Rocks, Ridges, and Gold
Voyageurs National Park is one of the few places in North America where you can see and touch rocks half the age of the Earth.
The exposed rock you see all around you is the southern edge of the volcanic bedrock that forms the core of the continent and is from the birth of North America.
At one time, massive, explosive volcanoes deposited layer after layer of ash and lava. Subsequent uplifting, folding, tremendous pressure, and superheating created igneous and metamorphic rock.
Over time, erosion wore down the volcanic mountain range and the ice ages brought glaciers that moved rivers of ice and scoured away the younger rock layers.
This action exposed the roots of the ancient mountains- the granite, migmatite, and biotite schist you see today.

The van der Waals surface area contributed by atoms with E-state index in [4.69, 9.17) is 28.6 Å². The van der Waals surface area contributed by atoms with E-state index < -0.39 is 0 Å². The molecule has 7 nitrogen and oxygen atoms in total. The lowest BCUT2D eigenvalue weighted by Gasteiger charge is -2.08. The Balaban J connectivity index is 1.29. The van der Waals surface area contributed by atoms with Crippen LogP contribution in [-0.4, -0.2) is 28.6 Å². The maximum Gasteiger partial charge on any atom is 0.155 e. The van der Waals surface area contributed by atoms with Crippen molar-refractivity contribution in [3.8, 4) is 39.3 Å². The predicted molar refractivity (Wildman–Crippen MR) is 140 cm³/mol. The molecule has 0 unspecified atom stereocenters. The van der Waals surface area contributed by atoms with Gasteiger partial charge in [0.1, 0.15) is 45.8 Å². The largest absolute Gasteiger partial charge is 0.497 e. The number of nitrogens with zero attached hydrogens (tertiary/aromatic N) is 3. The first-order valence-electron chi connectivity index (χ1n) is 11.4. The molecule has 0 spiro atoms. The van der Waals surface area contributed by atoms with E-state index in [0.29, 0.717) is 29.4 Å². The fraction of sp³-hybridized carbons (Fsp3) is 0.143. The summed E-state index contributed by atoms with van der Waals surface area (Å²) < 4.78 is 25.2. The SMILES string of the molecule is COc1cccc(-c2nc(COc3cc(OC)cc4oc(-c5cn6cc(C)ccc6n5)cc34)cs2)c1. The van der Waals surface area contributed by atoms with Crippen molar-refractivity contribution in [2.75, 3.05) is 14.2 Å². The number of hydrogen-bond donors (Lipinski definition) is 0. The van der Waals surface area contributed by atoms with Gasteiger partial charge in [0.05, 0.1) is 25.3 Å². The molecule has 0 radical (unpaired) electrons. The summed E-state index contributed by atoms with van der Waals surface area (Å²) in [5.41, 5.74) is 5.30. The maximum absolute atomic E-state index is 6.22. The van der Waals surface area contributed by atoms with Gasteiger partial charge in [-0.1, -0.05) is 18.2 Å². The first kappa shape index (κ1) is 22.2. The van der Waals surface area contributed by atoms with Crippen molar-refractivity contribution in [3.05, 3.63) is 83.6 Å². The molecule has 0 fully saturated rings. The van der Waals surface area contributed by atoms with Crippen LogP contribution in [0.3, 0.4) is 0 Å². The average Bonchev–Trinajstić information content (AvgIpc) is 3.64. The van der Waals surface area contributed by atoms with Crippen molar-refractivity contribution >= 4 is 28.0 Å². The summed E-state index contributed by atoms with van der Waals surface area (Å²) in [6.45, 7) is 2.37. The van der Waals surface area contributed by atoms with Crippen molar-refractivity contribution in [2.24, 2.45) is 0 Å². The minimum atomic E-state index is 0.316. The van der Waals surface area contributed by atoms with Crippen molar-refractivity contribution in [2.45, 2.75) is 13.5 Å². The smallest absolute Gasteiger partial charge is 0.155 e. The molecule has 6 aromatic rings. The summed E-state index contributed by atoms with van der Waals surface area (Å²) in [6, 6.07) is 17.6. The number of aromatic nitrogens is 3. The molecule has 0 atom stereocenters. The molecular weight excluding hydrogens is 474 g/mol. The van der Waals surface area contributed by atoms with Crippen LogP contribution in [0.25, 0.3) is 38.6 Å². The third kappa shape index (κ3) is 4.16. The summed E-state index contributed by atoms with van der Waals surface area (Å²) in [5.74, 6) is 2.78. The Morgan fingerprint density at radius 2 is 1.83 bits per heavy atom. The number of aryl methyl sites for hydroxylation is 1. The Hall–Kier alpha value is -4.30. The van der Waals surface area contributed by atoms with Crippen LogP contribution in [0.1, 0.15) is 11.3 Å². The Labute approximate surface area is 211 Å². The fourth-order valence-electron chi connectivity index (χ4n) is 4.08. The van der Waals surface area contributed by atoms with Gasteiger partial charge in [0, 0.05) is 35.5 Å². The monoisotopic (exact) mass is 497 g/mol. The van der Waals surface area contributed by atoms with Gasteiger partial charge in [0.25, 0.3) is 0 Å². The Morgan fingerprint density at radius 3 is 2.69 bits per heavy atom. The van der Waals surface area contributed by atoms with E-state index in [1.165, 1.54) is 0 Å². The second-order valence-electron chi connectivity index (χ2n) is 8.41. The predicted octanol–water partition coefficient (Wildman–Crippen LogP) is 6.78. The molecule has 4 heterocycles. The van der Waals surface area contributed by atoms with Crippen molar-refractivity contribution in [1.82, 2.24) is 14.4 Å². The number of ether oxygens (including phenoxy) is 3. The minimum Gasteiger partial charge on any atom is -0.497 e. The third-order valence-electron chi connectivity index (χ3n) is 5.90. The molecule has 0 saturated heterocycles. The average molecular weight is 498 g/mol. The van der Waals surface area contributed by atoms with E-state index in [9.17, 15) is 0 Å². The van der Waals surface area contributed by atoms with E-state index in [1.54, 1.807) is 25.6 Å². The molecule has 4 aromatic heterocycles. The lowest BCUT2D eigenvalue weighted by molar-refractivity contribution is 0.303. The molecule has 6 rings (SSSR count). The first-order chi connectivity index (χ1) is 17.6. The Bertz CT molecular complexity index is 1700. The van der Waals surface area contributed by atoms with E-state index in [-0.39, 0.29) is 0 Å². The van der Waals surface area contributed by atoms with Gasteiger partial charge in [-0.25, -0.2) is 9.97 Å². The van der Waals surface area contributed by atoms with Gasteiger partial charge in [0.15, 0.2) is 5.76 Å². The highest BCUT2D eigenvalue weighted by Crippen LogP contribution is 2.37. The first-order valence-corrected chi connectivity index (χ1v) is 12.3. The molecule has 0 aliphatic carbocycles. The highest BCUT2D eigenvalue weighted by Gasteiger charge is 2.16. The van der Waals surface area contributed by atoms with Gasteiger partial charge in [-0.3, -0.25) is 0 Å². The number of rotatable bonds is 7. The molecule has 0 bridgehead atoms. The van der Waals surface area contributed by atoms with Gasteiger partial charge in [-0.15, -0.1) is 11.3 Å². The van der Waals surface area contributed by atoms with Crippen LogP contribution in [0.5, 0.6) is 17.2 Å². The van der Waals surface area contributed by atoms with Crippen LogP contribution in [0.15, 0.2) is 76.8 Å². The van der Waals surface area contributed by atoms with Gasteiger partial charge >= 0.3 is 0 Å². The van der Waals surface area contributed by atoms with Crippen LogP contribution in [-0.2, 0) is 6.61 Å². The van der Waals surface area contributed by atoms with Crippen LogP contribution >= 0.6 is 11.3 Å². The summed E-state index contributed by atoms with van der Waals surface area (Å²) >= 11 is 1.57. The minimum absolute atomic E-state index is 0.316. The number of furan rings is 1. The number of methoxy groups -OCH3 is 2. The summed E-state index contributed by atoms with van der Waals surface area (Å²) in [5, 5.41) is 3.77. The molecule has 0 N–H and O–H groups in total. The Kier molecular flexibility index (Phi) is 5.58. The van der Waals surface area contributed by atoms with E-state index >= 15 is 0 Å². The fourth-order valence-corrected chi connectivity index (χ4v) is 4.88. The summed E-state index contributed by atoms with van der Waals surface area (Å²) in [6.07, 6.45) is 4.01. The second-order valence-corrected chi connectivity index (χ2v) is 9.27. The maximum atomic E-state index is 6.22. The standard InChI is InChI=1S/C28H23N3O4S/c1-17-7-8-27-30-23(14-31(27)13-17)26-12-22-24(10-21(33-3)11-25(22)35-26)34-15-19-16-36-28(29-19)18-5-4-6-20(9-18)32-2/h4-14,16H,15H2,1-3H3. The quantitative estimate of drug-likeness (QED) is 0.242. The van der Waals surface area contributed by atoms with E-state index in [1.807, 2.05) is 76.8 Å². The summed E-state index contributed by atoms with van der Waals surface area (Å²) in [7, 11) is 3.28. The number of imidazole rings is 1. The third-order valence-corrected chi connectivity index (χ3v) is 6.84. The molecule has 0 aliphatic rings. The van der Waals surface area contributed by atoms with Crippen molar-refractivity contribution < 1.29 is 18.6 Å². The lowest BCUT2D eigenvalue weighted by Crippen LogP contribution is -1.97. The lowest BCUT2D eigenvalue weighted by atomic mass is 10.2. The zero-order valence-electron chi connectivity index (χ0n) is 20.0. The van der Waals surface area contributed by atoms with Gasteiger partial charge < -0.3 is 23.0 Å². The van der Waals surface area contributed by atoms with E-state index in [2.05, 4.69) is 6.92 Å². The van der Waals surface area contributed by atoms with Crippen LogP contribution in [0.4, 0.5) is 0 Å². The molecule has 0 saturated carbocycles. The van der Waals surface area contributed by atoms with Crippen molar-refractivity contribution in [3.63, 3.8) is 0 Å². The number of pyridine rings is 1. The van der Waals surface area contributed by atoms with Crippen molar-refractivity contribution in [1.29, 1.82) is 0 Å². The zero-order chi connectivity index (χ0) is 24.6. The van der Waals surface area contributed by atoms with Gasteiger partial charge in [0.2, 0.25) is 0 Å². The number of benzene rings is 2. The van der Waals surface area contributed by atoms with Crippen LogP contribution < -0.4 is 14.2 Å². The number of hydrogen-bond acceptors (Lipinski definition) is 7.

As the glaciers receded, torrents of melted water filled low-lying areas, creating the lakes and bogs of today's landscape.
Today, the oldest rock in the park tells a recent human story. Fault zones in exposed 2.8-billion-year-old greenstone revealed gold embedded in quartz veins.
The discovery sparked a short-lived gold rush and boomtown in the 1890's. Many of the newcomers stayed for good, and their descendents live in the region today.
To learn more about the park's geologic features purchase a copy of A Story Written in the Rocks at any of the three park visitor centers.
Last updated: February 15, 2018